“Burden”- When Darren (Mutemath’s drummer) sent me the demo of this, I thought it was beautiful already, but I thought adding a good amount of dissonance in the chords could make it even better. So I started building simple chords with the violin and viola, then added in dissonant notes to add tension. This was also reflected in the piano chords I recorded on top of the strings.
Mutemath “Clipping”- The crazy strings you hear at the beginning of the clip, were written by Darren King. He had an idea for the strings, but didn’t know how to explain what he was hearing, so he just sang it to me over the phone. I was going through a phase where I was using ukulele on everything, and I thought, “how cool would it be to play the ukulele on a Mutemath song?!?”. So I recorded the part that you hear in the clip, and they actually loved it.
Mutemath “Lost Year”- I seem to remember that I wrote the strings for this the night before the album had to be turned in. Paul called me around 8 p.m. and told me he was sending me a song, and that I should “just do my thing” with it. So I recorded a draft, and sent it over around midnight. We actually ended up making three more versions before we slept that night. We were having a hard time keeping the strings from sounding too sentimental. By around 6 the next morning, we finally found the sound we were looking for. Simplicity.
Mutemath “Pins and Needles”- This is probably my favorite thing I recorded on the Armistice album. At the time, I had never recorded in such a high register on the violin. I remember it took me hours to get a good take of the high violin part in the clip. It was a turning point for me to learn how to expand what I was doing on the violin sonically, and this opened up a lot of doors for my writing.
Ryan O’Neal is not only a great singer and songwriter, but a great composer as well. There were many times that he would write out the parts through MIDI and send them to me to perform. This was one of those instances. He already had the violin and viola parts tracked, but needed a cello part recorded. He sent me the song the day before it was turned in to the music supervisor for Twilight, and shortly after I tracked the part, it was placed in the film.
Working with Adam LaClave is one of those rare instances where I can never take the string arrangement too far. I created the strings for this intro by using some violins and cellos in unconventional ways. The instruments are used more for “effect” than “melody”. This ended up being the opener for the album.
I actually started working on this song without the band knowing about it. I heard a demo, and really wanted to heard strings on it, so I recorded some. I was trying to combine “quirky” and “cinematic” on this one. This was achieved by having pizzicato and legato strings play off of eachother on each chorus.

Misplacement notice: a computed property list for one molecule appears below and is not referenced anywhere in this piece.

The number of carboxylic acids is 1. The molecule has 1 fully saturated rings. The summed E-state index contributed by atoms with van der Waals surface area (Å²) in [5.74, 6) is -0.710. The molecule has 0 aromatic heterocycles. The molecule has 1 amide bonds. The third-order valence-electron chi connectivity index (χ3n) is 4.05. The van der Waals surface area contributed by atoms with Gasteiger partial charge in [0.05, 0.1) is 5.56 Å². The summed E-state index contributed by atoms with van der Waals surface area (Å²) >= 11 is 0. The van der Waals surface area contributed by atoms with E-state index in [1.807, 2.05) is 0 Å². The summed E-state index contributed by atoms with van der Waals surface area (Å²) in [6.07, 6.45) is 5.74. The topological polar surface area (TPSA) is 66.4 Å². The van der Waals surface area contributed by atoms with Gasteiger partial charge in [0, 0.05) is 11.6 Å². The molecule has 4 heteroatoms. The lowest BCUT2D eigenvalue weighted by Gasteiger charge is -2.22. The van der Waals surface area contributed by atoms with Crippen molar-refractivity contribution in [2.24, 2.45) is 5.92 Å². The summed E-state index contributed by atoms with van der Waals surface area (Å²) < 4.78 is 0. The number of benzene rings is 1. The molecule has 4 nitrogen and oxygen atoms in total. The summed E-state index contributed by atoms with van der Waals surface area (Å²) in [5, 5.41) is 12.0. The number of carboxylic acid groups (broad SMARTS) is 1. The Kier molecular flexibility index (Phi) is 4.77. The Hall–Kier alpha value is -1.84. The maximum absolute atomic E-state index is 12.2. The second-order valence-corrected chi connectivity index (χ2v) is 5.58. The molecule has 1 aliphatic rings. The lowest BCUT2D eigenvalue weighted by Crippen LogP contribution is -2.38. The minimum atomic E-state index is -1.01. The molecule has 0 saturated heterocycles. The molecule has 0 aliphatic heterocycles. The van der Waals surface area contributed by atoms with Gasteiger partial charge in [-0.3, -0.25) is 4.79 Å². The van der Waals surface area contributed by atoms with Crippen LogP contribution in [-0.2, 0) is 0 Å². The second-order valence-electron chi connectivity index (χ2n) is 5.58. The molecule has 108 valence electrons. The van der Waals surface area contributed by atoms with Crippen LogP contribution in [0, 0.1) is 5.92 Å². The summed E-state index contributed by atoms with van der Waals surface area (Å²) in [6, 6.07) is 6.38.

I produced this album as a long distance collaboration with Trey George. I recorded all of the instruments myself at my studio, and just emailed drafts to him. We were really going for a raw-ambient (or rambient) feel for this whole EP. I recorded the drums and strings in a big hallway, and did everything I could to make this a really unique and epic song. I really love the melody that comes in with the violas, and is later doubled with the violins.
Ben had basically given me free reign to do whatever I wanted. With most alternative pop songs, the strings sound like they are being played with a keyboard- like a synth pad, and I wanted to avoid that. It was important to me to write parts that could be sung. I feel like a balance was achieved between pop, and unique.
This one of my favorite arrangements I’ve written. As a long time fan of Jon Foreman, I was thrilled when I was approached about doing a string arrangement for this remix. Darren created a skeleton of what he wanted the strings to do, and I built on top of it. I really like how the higher violins seem to wander aimlessly in the upper register throughout.
This was the first of many songs I worked on with Sleeping At Last. I emailed Ryan O’Neal out of the blue (we had never met) and told him I’d love to write something for his upcoming album, and he was kind enough to say yes. He told me they were having trouble calling this one done, and to just run with my instincts on it. This ended up being a game of keeping the strings as a background texture, and just swelling in on occasion where you would usually put a cymbal swell.
Adam LaClave produced this album, and he is someone who is always challenging me to push things further towards the edge of chaos. The chorus’s consist of a high sweeping violin melody, and some complex chords created by the violas and cellos. The strings you hear at the end of the clip were written to sound like everyone in the orchestra was given their own solo at the same time. It was a lot of fun making that ending.